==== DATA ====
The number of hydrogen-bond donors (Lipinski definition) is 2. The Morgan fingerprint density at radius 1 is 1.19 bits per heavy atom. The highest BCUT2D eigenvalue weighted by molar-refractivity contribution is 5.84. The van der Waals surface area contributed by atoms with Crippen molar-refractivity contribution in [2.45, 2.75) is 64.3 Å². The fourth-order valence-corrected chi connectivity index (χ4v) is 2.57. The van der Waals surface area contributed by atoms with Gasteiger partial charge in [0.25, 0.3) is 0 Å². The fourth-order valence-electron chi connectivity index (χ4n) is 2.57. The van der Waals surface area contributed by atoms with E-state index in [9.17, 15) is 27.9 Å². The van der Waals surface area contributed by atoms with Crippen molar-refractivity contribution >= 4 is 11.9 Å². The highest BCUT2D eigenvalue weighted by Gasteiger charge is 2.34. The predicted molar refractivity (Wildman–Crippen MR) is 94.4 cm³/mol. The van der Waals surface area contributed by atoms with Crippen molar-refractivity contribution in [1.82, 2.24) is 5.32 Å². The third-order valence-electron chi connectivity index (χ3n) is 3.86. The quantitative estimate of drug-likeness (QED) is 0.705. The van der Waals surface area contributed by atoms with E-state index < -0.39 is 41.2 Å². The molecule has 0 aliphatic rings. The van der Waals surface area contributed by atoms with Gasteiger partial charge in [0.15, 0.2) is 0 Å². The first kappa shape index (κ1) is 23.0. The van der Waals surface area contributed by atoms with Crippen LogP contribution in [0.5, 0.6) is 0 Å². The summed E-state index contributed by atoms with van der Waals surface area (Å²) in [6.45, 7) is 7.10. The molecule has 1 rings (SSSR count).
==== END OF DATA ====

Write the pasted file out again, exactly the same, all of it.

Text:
The number of hydrogen-bond donors (Lipinski definition) is 2. The Morgan fingerprint density at radius 1 is 1.19 bits per heavy atom. The highest BCUT2D eigenvalue weighted by molar-refractivity contribution is 5.84. The van der Waals surface area contributed by atoms with Crippen molar-refractivity contribution in [2.45, 2.75) is 64.3 Å². The fourth-order valence-corrected chi connectivity index (χ4v) is 2.57. The van der Waals surface area contributed by atoms with Gasteiger partial charge in [0.25, 0.3) is 0 Å². The fourth-order valence-electron chi connectivity index (χ4n) is 2.57. The van der Waals surface area contributed by atoms with E-state index in [9.17, 15) is 27.9 Å². The van der Waals surface area contributed by atoms with Crippen molar-refractivity contribution >= 4 is 11.9 Å². The highest BCUT2D eigenvalue weighted by Gasteiger charge is 2.34. The predicted molar refractivity (Wildman–Crippen MR) is 94.4 cm³/mol. The van der Waals surface area contributed by atoms with Crippen molar-refractivity contribution in [1.82, 2.24) is 5.32 Å². The third-order valence-electron chi connectivity index (χ3n) is 3.86. The quantitative estimate of drug-likeness (QED) is 0.705. The van der Waals surface area contributed by atoms with E-state index < -0.39 is 41.2 Å². The molecule has 0 aliphatic rings. The van der Waals surface area contributed by atoms with Gasteiger partial charge in [0.15, 0.2) is 0 Å². The first kappa shape index (κ1) is 23.0. The van der Waals surface area contributed by atoms with Crippen LogP contribution in [0.5, 0.6) is 0 Å². The summed E-state index contributed by atoms with van der Waals surface area (Å²) in [6.45, 7) is 7.10. The molecule has 1 rings (SSSR count).